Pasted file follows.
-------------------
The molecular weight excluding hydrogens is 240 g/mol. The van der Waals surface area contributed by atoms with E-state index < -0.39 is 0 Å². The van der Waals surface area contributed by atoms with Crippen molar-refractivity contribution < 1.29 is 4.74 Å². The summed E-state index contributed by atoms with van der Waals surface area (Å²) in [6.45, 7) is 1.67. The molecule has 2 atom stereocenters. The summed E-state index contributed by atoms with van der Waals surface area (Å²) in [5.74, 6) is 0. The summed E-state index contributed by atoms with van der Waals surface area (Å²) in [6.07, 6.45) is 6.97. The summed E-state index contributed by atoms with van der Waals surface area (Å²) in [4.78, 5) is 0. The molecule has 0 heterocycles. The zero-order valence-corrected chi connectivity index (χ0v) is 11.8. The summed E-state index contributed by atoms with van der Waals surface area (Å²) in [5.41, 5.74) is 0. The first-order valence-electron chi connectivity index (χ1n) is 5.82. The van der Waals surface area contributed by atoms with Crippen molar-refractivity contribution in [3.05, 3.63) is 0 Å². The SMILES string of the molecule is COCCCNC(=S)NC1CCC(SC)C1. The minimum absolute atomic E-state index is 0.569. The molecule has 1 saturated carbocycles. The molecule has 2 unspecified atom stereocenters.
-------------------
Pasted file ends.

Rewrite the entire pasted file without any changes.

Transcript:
The molecular weight excluding hydrogens is 240 g/mol. The van der Waals surface area contributed by atoms with E-state index < -0.39 is 0 Å². The van der Waals surface area contributed by atoms with Crippen molar-refractivity contribution < 1.29 is 4.74 Å². The summed E-state index contributed by atoms with van der Waals surface area (Å²) in [6.45, 7) is 1.67. The molecule has 2 atom stereocenters. The summed E-state index contributed by atoms with van der Waals surface area (Å²) in [5.74, 6) is 0. The summed E-state index contributed by atoms with van der Waals surface area (Å²) in [6.07, 6.45) is 6.97. The summed E-state index contributed by atoms with van der Waals surface area (Å²) in [4.78, 5) is 0. The molecule has 0 heterocycles. The zero-order valence-corrected chi connectivity index (χ0v) is 11.8. The summed E-state index contributed by atoms with van der Waals surface area (Å²) in [5.41, 5.74) is 0. The first-order valence-electron chi connectivity index (χ1n) is 5.82. The van der Waals surface area contributed by atoms with Crippen molar-refractivity contribution in [3.05, 3.63) is 0 Å². The SMILES string of the molecule is COCCCNC(=S)NC1CCC(SC)C1. The minimum absolute atomic E-state index is 0.569. The molecule has 1 saturated carbocycles. The molecule has 2 unspecified atom stereocenters.